Perhaps no other individual in the first half of this century did as much to foster a truly American expression of the modern world, to
encourage and promote other artists who shared his vision, as Alfred Stieglitz. Dorothy Norman was one visitor who happened on his gallery and they began a deep, enduring companionship which found expression in their work. This exhibition of some 60 photographs covers the years between their first meeting in 1927 and Stieglitz's death in 1946.
To celebrate the 200th anniversary of the sailing of the first American ship to China, the Museum will examine Philadelphia's position in the
trade through an exhibition of over 300 objects which were commissioned by Philadelphians or which arrived on ships at the city's port. These
represent some of the finest objects produced by Chinese artists for the American market.
John Marin (1870-1953), perhaps best known for his innovative city and seascapes in watercolor, first gained recognition for his
accomplishments as a graphic artist. Some 60 etchings and 27 watercolors will be
displayed in this exhibit.
The natural world of animals, flowers, and landscapes, the mythological realm of sea creatures, scenes of everyday life, and stories from the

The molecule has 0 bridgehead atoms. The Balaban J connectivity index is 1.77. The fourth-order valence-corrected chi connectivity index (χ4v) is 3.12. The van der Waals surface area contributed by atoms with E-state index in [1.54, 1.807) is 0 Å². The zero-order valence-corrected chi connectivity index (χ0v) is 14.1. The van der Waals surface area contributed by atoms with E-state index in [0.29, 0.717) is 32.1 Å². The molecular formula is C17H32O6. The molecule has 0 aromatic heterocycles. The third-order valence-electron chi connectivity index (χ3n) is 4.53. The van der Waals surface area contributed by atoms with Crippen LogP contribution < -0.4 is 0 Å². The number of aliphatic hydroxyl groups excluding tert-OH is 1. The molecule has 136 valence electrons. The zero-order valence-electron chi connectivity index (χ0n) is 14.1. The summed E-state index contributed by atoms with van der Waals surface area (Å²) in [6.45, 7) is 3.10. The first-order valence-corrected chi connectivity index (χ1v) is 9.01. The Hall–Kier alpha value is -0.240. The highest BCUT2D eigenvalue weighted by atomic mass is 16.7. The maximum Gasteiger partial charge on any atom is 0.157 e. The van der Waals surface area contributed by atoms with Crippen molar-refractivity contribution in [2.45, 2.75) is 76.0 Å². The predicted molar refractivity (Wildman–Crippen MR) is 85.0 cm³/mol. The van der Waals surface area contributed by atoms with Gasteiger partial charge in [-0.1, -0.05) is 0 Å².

Bible all found their way into 17th-and 18th-century Dutch homes on colorful ceramic wall tiles. This exhibition presents some 1500 tiles dating from 1570 to 1850.
As no other people before them, the 17th-Century Dutch left a detailed visual record of their society, land, and possessions. The richness and
beauty of Dutch genre painting--scenes of everyday life--is revealed in 120 paintings lent by museums and private collections in Europe and
the United States, the first major exhibition of the subject ever mounted in this country.
Tabu Dada: Jean Crotti and Suzanne Duchamp, 1915-1922 is an exhibition of 69 paintings, drawings, and watercolors, supplemented with photographs and documents, installed in the Twentieth-Century Art